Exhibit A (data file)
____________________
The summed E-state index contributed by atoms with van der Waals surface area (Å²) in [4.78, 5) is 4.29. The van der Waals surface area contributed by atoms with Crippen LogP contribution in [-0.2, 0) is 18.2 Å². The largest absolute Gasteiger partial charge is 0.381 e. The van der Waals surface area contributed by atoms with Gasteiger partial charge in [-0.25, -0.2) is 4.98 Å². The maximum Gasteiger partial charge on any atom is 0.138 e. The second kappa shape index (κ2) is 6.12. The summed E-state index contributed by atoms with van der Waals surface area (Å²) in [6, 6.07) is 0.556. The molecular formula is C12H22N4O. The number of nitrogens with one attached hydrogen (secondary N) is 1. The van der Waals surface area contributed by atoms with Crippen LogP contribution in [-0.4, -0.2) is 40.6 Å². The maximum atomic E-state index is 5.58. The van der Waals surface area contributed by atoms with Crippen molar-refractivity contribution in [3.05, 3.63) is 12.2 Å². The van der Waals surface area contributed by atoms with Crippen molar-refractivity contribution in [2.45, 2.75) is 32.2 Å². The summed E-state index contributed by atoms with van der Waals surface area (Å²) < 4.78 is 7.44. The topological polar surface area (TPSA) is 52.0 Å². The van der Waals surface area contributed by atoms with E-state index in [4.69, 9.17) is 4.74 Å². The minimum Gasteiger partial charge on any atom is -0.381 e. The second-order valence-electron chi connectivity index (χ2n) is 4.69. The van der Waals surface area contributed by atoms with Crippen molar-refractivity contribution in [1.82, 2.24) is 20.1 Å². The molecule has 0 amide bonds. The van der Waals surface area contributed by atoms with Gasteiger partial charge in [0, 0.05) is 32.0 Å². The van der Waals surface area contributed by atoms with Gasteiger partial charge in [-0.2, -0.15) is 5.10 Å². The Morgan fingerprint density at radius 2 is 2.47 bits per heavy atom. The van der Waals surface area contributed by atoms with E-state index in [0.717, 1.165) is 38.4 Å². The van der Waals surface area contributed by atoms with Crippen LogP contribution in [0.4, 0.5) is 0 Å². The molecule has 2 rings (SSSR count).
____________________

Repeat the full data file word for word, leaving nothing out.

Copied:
The summed E-state index contributed by atoms with van der Waals surface area (Å²) in [4.78, 5) is 4.29. The van der Waals surface area contributed by atoms with Crippen LogP contribution in [-0.2, 0) is 18.2 Å². The largest absolute Gasteiger partial charge is 0.381 e. The van der Waals surface area contributed by atoms with Gasteiger partial charge in [-0.25, -0.2) is 4.98 Å². The maximum Gasteiger partial charge on any atom is 0.138 e. The second kappa shape index (κ2) is 6.12. The summed E-state index contributed by atoms with van der Waals surface area (Å²) in [6, 6.07) is 0.556. The molecular formula is C12H22N4O. The number of nitrogens with one attached hydrogen (secondary N) is 1. The van der Waals surface area contributed by atoms with Crippen LogP contribution in [-0.4, -0.2) is 40.6 Å². The maximum atomic E-state index is 5.58. The van der Waals surface area contributed by atoms with Crippen molar-refractivity contribution in [3.05, 3.63) is 12.2 Å². The van der Waals surface area contributed by atoms with Crippen molar-refractivity contribution in [2.45, 2.75) is 32.2 Å². The summed E-state index contributed by atoms with van der Waals surface area (Å²) < 4.78 is 7.44. The topological polar surface area (TPSA) is 52.0 Å². The van der Waals surface area contributed by atoms with E-state index in [4.69, 9.17) is 4.74 Å². The minimum Gasteiger partial charge on any atom is -0.381 e. The second-order valence-electron chi connectivity index (χ2n) is 4.69. The van der Waals surface area contributed by atoms with Crippen molar-refractivity contribution in [1.82, 2.24) is 20.1 Å². The molecule has 0 amide bonds. The van der Waals surface area contributed by atoms with Gasteiger partial charge in [0, 0.05) is 32.0 Å². The van der Waals surface area contributed by atoms with Gasteiger partial charge in [-0.2, -0.15) is 5.10 Å². The Morgan fingerprint density at radius 2 is 2.47 bits per heavy atom. The van der Waals surface area contributed by atoms with E-state index in [0.717, 1.165) is 38.4 Å². The van der Waals surface area contributed by atoms with Crippen LogP contribution in [0.4, 0.5) is 0 Å². The molecule has 2 rings (SSSR count).